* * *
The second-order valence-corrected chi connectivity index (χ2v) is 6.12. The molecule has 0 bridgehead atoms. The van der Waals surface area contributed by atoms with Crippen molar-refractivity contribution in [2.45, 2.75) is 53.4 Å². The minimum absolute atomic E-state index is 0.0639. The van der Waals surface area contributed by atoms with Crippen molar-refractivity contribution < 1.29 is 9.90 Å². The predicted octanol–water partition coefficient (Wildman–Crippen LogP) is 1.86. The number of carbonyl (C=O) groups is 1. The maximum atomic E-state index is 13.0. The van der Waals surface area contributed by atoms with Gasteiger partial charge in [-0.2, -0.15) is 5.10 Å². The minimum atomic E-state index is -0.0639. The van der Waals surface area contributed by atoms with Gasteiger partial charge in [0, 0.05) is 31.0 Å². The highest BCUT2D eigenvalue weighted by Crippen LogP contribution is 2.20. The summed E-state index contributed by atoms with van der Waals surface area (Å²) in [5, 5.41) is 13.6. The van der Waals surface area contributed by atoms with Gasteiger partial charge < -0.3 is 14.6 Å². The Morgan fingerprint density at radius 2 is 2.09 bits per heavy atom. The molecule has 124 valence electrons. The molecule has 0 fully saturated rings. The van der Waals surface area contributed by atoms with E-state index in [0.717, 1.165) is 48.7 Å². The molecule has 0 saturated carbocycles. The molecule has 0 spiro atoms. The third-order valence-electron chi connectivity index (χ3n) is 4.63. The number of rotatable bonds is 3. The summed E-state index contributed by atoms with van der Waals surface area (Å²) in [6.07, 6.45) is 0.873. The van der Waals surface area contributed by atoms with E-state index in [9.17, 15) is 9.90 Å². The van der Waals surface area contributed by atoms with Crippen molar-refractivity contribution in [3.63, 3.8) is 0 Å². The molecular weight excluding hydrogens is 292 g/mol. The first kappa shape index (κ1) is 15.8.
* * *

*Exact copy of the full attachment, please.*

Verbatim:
The second-order valence-corrected chi connectivity index (χ2v) is 6.12. The molecule has 0 bridgehead atoms. The van der Waals surface area contributed by atoms with Crippen molar-refractivity contribution in [2.45, 2.75) is 53.4 Å². The minimum absolute atomic E-state index is 0.0639. The van der Waals surface area contributed by atoms with Crippen molar-refractivity contribution < 1.29 is 9.90 Å². The predicted octanol–water partition coefficient (Wildman–Crippen LogP) is 1.86. The number of carbonyl (C=O) groups is 1. The maximum atomic E-state index is 13.0. The van der Waals surface area contributed by atoms with Gasteiger partial charge in [-0.2, -0.15) is 5.10 Å². The minimum atomic E-state index is -0.0639. The van der Waals surface area contributed by atoms with Gasteiger partial charge in [0, 0.05) is 31.0 Å². The highest BCUT2D eigenvalue weighted by Crippen LogP contribution is 2.20. The summed E-state index contributed by atoms with van der Waals surface area (Å²) in [5, 5.41) is 13.6. The van der Waals surface area contributed by atoms with Gasteiger partial charge < -0.3 is 14.6 Å². The Morgan fingerprint density at radius 2 is 2.09 bits per heavy atom. The molecule has 124 valence electrons. The molecule has 0 fully saturated rings. The van der Waals surface area contributed by atoms with E-state index in [0.717, 1.165) is 48.7 Å². The molecule has 0 saturated carbocycles. The molecule has 0 spiro atoms. The third-order valence-electron chi connectivity index (χ3n) is 4.63. The number of rotatable bonds is 3. The summed E-state index contributed by atoms with van der Waals surface area (Å²) in [6.07, 6.45) is 0.873. The van der Waals surface area contributed by atoms with E-state index in [9.17, 15) is 9.90 Å². The van der Waals surface area contributed by atoms with Crippen molar-refractivity contribution in [3.63, 3.8) is 0 Å². The molecular weight excluding hydrogens is 292 g/mol. The first kappa shape index (κ1) is 15.8.